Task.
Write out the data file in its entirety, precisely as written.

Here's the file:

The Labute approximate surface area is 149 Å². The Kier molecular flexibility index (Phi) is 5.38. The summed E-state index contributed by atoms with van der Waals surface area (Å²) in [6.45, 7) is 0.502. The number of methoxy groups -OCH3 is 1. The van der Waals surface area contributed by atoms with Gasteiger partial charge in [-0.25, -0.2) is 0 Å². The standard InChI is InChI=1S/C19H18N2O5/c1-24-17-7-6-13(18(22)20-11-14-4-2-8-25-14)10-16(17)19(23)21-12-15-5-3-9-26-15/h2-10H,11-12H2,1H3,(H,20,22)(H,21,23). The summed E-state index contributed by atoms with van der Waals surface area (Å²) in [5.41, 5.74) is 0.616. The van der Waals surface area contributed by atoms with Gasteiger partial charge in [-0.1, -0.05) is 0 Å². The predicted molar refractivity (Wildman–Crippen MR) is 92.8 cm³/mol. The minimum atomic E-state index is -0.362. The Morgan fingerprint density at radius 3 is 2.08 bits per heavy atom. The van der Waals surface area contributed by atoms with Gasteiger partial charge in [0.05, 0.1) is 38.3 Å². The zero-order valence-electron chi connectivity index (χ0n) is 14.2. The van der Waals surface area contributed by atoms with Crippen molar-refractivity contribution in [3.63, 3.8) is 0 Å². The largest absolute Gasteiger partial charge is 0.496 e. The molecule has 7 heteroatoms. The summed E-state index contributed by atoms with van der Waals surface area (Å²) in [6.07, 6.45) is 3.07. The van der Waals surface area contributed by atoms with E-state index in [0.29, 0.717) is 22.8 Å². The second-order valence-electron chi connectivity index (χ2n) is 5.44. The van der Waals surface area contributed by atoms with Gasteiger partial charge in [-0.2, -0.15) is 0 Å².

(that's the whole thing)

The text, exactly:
The Labute approximate surface area is 149 Å². The Kier molecular flexibility index (Phi) is 5.38. The summed E-state index contributed by atoms with van der Waals surface area (Å²) in [6.45, 7) is 0.502. The number of methoxy groups -OCH3 is 1. The van der Waals surface area contributed by atoms with Gasteiger partial charge in [-0.25, -0.2) is 0 Å². The standard InChI is InChI=1S/C19H18N2O5/c1-24-17-7-6-13(18(22)20-11-14-4-2-8-25-14)10-16(17)19(23)21-12-15-5-3-9-26-15/h2-10H,11-12H2,1H3,(H,20,22)(H,21,23). The summed E-state index contributed by atoms with van der Waals surface area (Å²) in [5.41, 5.74) is 0.616. The van der Waals surface area contributed by atoms with Gasteiger partial charge in [-0.1, -0.05) is 0 Å². The predicted molar refractivity (Wildman–Crippen MR) is 92.8 cm³/mol. The minimum atomic E-state index is -0.362. The Morgan fingerprint density at radius 3 is 2.08 bits per heavy atom. The van der Waals surface area contributed by atoms with Gasteiger partial charge in [0.05, 0.1) is 38.3 Å². The zero-order valence-electron chi connectivity index (χ0n) is 14.2. The van der Waals surface area contributed by atoms with Crippen molar-refractivity contribution in [3.63, 3.8) is 0 Å². The largest absolute Gasteiger partial charge is 0.496 e. The molecule has 7 heteroatoms. The summed E-state index contributed by atoms with van der Waals surface area (Å²) in [6.07, 6.45) is 3.07. The van der Waals surface area contributed by atoms with E-state index in [0.29, 0.717) is 22.8 Å². The second-order valence-electron chi connectivity index (χ2n) is 5.44. The van der Waals surface area contributed by atoms with Gasteiger partial charge in [-0.2, -0.15) is 0 Å².